Harry Potter and the Supposed Allegiance with the Devil
During the Middle Ages, hundreds of people who suffered from fits or other seemingly inexplicable forms of behavior were immediately suspected of being in cahoots with the devil. In 1692, 20 people were executed during the Salem Witch Trials because of suspicions that they were practicing witchcraft. About 250 years later, rock ‘n’ roll was widely known as “the devil’s music,” and people blamed it for the moral downturn of America’s youth. By the 1970s, when most of the world was falling in love with the music of Led Zeppelin, there were some who were concerned that the band was spreading the word of Lucifer to the masses; after all, many of its lyrics contained satanic references and the members followed the work of well-known occultist Aleister Crowley. Around the turn of the 21st century, another Satan-scare swept the nation. This time, many believed that the devil’s agenda was promoted by a fictional, bespectacled 11-year-old boy named Harry Potter.
Anyone who saw the 2006 documentary Jesus Camp is bound to remember the
mid-sermon Harry Potter tirade by pastor Becky Fischer. While
addressing her audience of evangelical Christian children about how the
Devil preys on young people, she proclaims: “Let me say something about
Harry Potter. Warlocks are enemies of God. I don’t care what kind of
hero they are, they’re an enemy of God, and had it been in the Old
Testament, Harry Potter would’ve been put to death. You don’t make
heroes out of warlocks!”
Fischer corresponded with Paste on the subject via e-mail—an e-mail written entirely in bold, italic, red text. She said the Jesus Camp scene captured “a single spontaneous, off the cuff remark that went along with other issues we were dealing with in that particular sermon.”
“I’ve never done a thing ever on this book series or any other in my whole life,” Fischer wrote. “I don’t give any energy at all to Harry Potter.” Yet just five days earlier, she had sent us “What’s wrong with Harry Potter?,” an article she had penned. It was accompanied by an e-mail explaining, this time in narrow black text, “I believe it outlines very clearly the conservation [sic] Christian viewpoint.”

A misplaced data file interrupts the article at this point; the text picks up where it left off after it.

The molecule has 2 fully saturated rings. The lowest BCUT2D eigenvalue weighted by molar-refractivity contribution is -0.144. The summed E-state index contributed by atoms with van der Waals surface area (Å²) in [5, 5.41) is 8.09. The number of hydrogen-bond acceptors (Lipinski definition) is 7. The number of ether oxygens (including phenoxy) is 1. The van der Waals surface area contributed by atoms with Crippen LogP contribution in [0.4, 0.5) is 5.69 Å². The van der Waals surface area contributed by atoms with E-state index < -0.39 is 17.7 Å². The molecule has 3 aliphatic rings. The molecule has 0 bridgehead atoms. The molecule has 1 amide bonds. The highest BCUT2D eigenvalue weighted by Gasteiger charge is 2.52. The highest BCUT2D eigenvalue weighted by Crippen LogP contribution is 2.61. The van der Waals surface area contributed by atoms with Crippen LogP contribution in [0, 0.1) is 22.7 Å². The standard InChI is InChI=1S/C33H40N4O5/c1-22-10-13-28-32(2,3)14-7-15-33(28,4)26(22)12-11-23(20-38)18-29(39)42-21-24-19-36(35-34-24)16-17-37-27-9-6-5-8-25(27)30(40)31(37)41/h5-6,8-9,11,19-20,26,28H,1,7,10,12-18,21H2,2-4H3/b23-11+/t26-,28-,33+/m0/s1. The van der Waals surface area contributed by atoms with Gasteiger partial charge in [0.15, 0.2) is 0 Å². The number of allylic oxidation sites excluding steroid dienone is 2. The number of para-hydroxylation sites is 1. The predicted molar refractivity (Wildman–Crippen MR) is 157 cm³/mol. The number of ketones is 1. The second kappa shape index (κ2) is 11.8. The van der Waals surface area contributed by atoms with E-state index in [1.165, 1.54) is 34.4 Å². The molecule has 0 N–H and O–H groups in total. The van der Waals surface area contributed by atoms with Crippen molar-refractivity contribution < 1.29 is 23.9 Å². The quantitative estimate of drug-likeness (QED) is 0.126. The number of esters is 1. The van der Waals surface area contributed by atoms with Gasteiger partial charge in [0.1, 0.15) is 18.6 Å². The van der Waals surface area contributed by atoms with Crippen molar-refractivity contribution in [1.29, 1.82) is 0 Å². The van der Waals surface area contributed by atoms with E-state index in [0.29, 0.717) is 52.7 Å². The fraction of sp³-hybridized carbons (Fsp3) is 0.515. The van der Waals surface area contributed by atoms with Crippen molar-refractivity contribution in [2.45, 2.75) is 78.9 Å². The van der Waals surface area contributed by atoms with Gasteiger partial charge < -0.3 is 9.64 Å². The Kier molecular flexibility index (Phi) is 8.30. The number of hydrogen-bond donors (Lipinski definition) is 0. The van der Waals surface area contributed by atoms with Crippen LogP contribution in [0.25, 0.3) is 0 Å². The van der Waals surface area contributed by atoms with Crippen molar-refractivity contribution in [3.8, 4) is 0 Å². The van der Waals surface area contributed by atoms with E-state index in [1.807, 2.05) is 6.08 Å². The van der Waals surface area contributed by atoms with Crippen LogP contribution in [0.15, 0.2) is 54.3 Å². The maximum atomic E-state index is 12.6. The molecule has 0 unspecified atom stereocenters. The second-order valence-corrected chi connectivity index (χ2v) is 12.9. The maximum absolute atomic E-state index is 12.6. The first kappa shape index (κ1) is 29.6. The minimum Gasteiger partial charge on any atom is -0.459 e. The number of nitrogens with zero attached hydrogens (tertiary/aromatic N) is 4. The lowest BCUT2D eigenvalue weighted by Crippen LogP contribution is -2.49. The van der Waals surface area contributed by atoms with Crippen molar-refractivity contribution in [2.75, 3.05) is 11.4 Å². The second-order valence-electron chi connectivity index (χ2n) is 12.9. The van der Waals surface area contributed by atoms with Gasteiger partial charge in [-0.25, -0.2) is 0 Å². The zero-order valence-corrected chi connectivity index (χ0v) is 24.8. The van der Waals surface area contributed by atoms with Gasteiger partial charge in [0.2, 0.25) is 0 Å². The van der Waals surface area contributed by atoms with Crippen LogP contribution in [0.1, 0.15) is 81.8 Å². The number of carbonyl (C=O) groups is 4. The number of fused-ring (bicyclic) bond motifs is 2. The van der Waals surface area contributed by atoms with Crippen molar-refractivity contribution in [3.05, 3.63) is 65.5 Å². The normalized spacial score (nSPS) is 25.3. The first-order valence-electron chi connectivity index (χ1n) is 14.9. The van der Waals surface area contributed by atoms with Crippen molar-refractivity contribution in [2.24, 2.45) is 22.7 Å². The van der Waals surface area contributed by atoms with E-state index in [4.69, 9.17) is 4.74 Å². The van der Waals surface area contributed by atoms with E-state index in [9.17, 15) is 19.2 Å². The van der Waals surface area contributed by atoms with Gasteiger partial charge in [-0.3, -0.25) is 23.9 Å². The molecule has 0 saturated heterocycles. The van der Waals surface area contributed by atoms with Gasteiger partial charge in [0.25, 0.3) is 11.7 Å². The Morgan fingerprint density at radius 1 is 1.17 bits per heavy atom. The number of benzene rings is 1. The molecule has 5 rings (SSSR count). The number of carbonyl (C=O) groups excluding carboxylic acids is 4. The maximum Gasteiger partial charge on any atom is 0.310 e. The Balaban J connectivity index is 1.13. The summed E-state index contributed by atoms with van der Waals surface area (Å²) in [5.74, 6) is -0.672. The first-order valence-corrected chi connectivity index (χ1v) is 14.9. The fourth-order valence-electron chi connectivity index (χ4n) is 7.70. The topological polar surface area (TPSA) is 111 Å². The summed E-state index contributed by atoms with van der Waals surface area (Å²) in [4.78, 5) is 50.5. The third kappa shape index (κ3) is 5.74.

This brief, electronic back-and-forth more or less reflects the two sides of the Harry Potter religious controversy. For some people and at some times, it causes an impassioned argument. For other people or at other times, it hardly seems worth mentioning.
For many Southerners, as Potter author J.K. Rowling’s books sky-rocketed to popularity, the argument that the wand-toting boy was teaching the youth Wiccan ways was not an uncommon one. Parents and religious officials made headlines for being extremely vocal on the subject, often demanding that the children’s novels be removed from library shelves. Laura Mallory from Loganville, Ga. led two public campaigns to get the books removed from the Gwinnett County School District because, even though she admitted to never having read them, she believed they both promoted a Wiccan lifestyle and fostered the kind of evil community that allows school shootings to occur. Similarly, a man hung a sign that read “Harry Potter is of the devil” in his small Kentucky town, and defended his action by saying, “God takes that serious. Witchcraft and sorcery - he takes that very serious.” Books, movies and articles with accusatory phrases such as “making evil look innocent” and the more extreme “Satan’s little helper” in their titles popped up. Generally speaking, this crowd overshadowed those whose published works argued that the morals brought up in the novels were actually essential to a Christian upbringing.
Although news stories garnered national (and even international) attention and these reading materials are still widely available, the debate was largely regional, or contained to smaller towns. “The controversy about whether or not to include the books in school collections, or public library collections, never really reached this area of the country,” says Jeanne Lamb, the youth collections coordinator at the New York Public Library.
If Fischer's bold text is any indication of a larger trend, most people who were passionate about protecting children haven’t changed their minds, but they’ve certainly quieted down. In 2001 and 2002, Rowling’s novels topped the American Library Association’s year-end list of the top 10 most commonly challenged books. They dropped to No. 2 in 2003, and were completely absent from the list by 2004, despite the fact that the final book in the series wasn’t released until 2007. And some people—arguably, those with some of the most definitive opinions on the matter—are altering their opinions to be a little more pro-Potter. Despite previously giving the series relatively mixed reviews, L'Osservatore Romano, the newspaper of the Vatican, has plenty of favorable things to say about The Half-Blood Prince. Apparently, this installment not only draws distinct lines between good and evil, but it portrays the characters' young love appropriately.
Exactly why history of the debate is so erratic is a mystery, kind of like who opened the Chamber of Secrets or what the deal is with those Horcruxes, especially since new books were released regularly until two years ago and the film adaptations have grown progressively darker. Maybe it's just the way these things go. After all, most people look back on accusations toward Salem's "witches," the demonic beats of rock, and Jimmy Page's heroes as silly, relatively insignificant moments in history. Presumably, the same will someday be said for our favorite boy who lived.